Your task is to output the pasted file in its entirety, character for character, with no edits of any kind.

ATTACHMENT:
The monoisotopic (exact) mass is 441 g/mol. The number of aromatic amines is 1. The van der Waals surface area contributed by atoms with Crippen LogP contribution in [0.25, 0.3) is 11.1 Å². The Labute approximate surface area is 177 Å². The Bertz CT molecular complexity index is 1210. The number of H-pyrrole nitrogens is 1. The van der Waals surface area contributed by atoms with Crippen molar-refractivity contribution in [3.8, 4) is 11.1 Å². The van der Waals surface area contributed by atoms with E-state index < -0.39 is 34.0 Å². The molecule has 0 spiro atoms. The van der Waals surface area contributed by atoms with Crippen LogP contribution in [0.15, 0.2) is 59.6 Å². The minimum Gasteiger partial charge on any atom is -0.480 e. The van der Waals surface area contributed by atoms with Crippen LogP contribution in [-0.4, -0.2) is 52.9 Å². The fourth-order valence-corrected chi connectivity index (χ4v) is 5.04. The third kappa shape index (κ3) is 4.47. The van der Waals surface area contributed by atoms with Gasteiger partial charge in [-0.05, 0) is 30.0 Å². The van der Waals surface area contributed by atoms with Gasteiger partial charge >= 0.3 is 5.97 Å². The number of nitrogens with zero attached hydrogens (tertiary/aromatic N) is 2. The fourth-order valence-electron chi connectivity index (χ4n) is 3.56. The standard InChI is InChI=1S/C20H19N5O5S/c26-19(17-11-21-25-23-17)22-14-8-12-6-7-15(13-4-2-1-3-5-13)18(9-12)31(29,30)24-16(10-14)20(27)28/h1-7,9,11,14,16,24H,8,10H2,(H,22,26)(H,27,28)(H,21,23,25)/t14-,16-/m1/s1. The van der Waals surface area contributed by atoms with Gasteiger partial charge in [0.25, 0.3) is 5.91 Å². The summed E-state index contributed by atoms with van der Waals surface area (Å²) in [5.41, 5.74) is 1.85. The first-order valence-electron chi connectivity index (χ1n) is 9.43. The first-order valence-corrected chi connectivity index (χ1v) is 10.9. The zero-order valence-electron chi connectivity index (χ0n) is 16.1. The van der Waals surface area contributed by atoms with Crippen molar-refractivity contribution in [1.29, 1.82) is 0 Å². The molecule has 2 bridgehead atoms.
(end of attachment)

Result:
The monoisotopic (exact) mass is 441 g/mol. The number of aromatic amines is 1. The van der Waals surface area contributed by atoms with Crippen LogP contribution in [0.25, 0.3) is 11.1 Å². The Labute approximate surface area is 177 Å². The Bertz CT molecular complexity index is 1210. The number of H-pyrrole nitrogens is 1. The van der Waals surface area contributed by atoms with Crippen molar-refractivity contribution in [3.8, 4) is 11.1 Å². The van der Waals surface area contributed by atoms with E-state index < -0.39 is 34.0 Å². The molecule has 0 spiro atoms. The van der Waals surface area contributed by atoms with Crippen LogP contribution in [0.15, 0.2) is 59.6 Å². The minimum Gasteiger partial charge on any atom is -0.480 e. The van der Waals surface area contributed by atoms with Crippen LogP contribution in [-0.4, -0.2) is 52.9 Å². The fourth-order valence-corrected chi connectivity index (χ4v) is 5.04. The third kappa shape index (κ3) is 4.47. The van der Waals surface area contributed by atoms with Gasteiger partial charge in [-0.05, 0) is 30.0 Å². The van der Waals surface area contributed by atoms with Gasteiger partial charge >= 0.3 is 5.97 Å². The number of nitrogens with zero attached hydrogens (tertiary/aromatic N) is 2. The fourth-order valence-electron chi connectivity index (χ4n) is 3.56. The standard InChI is InChI=1S/C20H19N5O5S/c26-19(17-11-21-25-23-17)22-14-8-12-6-7-15(13-4-2-1-3-5-13)18(9-12)31(29,30)24-16(10-14)20(27)28/h1-7,9,11,14,16,24H,8,10H2,(H,22,26)(H,27,28)(H,21,23,25)/t14-,16-/m1/s1. The van der Waals surface area contributed by atoms with Gasteiger partial charge in [0.25, 0.3) is 5.91 Å². The summed E-state index contributed by atoms with van der Waals surface area (Å²) in [5.41, 5.74) is 1.85. The first-order valence-electron chi connectivity index (χ1n) is 9.43. The first-order valence-corrected chi connectivity index (χ1v) is 10.9. The zero-order valence-electron chi connectivity index (χ0n) is 16.1. The van der Waals surface area contributed by atoms with Crippen molar-refractivity contribution in [1.29, 1.82) is 0 Å². The molecule has 2 bridgehead atoms.